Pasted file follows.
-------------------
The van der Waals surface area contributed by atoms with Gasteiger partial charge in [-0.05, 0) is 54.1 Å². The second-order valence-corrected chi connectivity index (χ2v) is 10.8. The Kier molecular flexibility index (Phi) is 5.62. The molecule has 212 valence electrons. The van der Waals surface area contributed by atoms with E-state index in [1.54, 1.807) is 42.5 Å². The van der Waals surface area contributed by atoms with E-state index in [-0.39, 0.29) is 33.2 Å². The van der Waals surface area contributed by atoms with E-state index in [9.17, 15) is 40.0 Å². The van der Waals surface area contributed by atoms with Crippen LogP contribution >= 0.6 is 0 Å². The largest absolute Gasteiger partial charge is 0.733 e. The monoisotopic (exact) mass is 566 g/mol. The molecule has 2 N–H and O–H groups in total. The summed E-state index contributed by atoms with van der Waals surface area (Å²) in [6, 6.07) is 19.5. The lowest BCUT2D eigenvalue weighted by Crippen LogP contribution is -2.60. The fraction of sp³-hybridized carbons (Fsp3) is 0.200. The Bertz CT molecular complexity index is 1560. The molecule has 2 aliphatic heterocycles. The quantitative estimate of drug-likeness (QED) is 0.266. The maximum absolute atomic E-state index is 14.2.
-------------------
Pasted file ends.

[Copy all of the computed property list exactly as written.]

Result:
The van der Waals surface area contributed by atoms with Gasteiger partial charge in [-0.05, 0) is 54.1 Å². The second-order valence-corrected chi connectivity index (χ2v) is 10.8. The Kier molecular flexibility index (Phi) is 5.62. The molecule has 212 valence electrons. The van der Waals surface area contributed by atoms with E-state index in [1.54, 1.807) is 42.5 Å². The van der Waals surface area contributed by atoms with E-state index in [-0.39, 0.29) is 33.2 Å². The van der Waals surface area contributed by atoms with E-state index in [9.17, 15) is 40.0 Å². The van der Waals surface area contributed by atoms with Crippen LogP contribution >= 0.6 is 0 Å². The largest absolute Gasteiger partial charge is 0.733 e. The monoisotopic (exact) mass is 566 g/mol. The molecule has 2 N–H and O–H groups in total. The summed E-state index contributed by atoms with van der Waals surface area (Å²) in [6, 6.07) is 19.5. The lowest BCUT2D eigenvalue weighted by Crippen LogP contribution is -2.60. The fraction of sp³-hybridized carbons (Fsp3) is 0.200. The Bertz CT molecular complexity index is 1560. The molecule has 2 aliphatic heterocycles. The quantitative estimate of drug-likeness (QED) is 0.266. The maximum absolute atomic E-state index is 14.2.